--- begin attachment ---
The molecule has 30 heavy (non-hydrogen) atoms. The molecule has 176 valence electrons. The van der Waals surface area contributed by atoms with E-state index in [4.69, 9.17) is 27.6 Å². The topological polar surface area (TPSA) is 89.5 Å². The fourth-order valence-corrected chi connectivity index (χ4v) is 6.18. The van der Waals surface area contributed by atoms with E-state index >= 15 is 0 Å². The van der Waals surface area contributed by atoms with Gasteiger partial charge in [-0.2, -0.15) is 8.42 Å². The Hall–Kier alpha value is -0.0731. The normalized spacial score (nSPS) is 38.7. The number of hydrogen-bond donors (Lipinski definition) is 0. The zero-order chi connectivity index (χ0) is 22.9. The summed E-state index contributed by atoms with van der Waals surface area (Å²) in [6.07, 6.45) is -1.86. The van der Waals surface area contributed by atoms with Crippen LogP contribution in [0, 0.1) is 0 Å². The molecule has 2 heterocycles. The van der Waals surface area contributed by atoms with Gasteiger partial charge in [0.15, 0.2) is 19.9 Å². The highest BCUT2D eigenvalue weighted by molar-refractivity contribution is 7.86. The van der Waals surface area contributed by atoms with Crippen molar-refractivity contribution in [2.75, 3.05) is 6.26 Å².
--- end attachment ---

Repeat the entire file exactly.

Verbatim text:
The molecule has 30 heavy (non-hydrogen) atoms. The molecule has 176 valence electrons. The van der Waals surface area contributed by atoms with E-state index in [4.69, 9.17) is 27.6 Å². The topological polar surface area (TPSA) is 89.5 Å². The fourth-order valence-corrected chi connectivity index (χ4v) is 6.18. The van der Waals surface area contributed by atoms with E-state index >= 15 is 0 Å². The van der Waals surface area contributed by atoms with Gasteiger partial charge in [-0.2, -0.15) is 8.42 Å². The Hall–Kier alpha value is -0.0731. The normalized spacial score (nSPS) is 38.7. The number of hydrogen-bond donors (Lipinski definition) is 0. The zero-order chi connectivity index (χ0) is 22.9. The summed E-state index contributed by atoms with van der Waals surface area (Å²) in [6.07, 6.45) is -1.86. The van der Waals surface area contributed by atoms with Crippen LogP contribution in [0, 0.1) is 0 Å². The molecule has 2 heterocycles. The van der Waals surface area contributed by atoms with Gasteiger partial charge in [0.15, 0.2) is 19.9 Å². The highest BCUT2D eigenvalue weighted by molar-refractivity contribution is 7.86. The van der Waals surface area contributed by atoms with Crippen molar-refractivity contribution in [2.75, 3.05) is 6.26 Å².